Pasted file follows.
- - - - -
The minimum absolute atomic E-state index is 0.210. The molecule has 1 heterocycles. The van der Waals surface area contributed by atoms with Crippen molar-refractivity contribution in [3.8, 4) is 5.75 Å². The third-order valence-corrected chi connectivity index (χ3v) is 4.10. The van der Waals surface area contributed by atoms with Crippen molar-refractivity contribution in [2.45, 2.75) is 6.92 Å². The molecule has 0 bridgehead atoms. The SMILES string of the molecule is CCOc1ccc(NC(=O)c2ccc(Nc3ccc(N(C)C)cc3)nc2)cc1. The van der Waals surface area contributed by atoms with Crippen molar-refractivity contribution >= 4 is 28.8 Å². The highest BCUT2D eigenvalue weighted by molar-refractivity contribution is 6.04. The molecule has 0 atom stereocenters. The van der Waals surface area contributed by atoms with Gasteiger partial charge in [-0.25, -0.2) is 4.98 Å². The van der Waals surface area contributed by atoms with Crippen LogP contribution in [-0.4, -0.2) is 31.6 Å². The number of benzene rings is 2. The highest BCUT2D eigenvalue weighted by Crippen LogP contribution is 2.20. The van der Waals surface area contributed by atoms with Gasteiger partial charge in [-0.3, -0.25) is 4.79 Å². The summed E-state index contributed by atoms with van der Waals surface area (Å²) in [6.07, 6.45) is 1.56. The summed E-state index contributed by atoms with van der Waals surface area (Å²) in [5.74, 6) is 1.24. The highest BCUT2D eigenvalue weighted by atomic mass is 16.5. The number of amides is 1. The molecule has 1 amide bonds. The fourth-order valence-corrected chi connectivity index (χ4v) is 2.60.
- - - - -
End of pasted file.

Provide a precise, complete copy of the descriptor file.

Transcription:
The minimum absolute atomic E-state index is 0.210. The molecule has 1 heterocycles. The van der Waals surface area contributed by atoms with Crippen molar-refractivity contribution in [3.8, 4) is 5.75 Å². The third-order valence-corrected chi connectivity index (χ3v) is 4.10. The van der Waals surface area contributed by atoms with Crippen molar-refractivity contribution in [2.45, 2.75) is 6.92 Å². The molecule has 0 bridgehead atoms. The SMILES string of the molecule is CCOc1ccc(NC(=O)c2ccc(Nc3ccc(N(C)C)cc3)nc2)cc1. The van der Waals surface area contributed by atoms with Crippen molar-refractivity contribution >= 4 is 28.8 Å². The highest BCUT2D eigenvalue weighted by molar-refractivity contribution is 6.04. The molecule has 0 atom stereocenters. The van der Waals surface area contributed by atoms with Gasteiger partial charge in [-0.25, -0.2) is 4.98 Å². The van der Waals surface area contributed by atoms with Crippen LogP contribution in [-0.4, -0.2) is 31.6 Å². The number of benzene rings is 2. The highest BCUT2D eigenvalue weighted by Crippen LogP contribution is 2.20. The van der Waals surface area contributed by atoms with Gasteiger partial charge in [-0.3, -0.25) is 4.79 Å². The summed E-state index contributed by atoms with van der Waals surface area (Å²) in [6.07, 6.45) is 1.56. The summed E-state index contributed by atoms with van der Waals surface area (Å²) in [5.74, 6) is 1.24. The highest BCUT2D eigenvalue weighted by atomic mass is 16.5. The number of amides is 1. The molecule has 1 amide bonds. The fourth-order valence-corrected chi connectivity index (χ4v) is 2.60.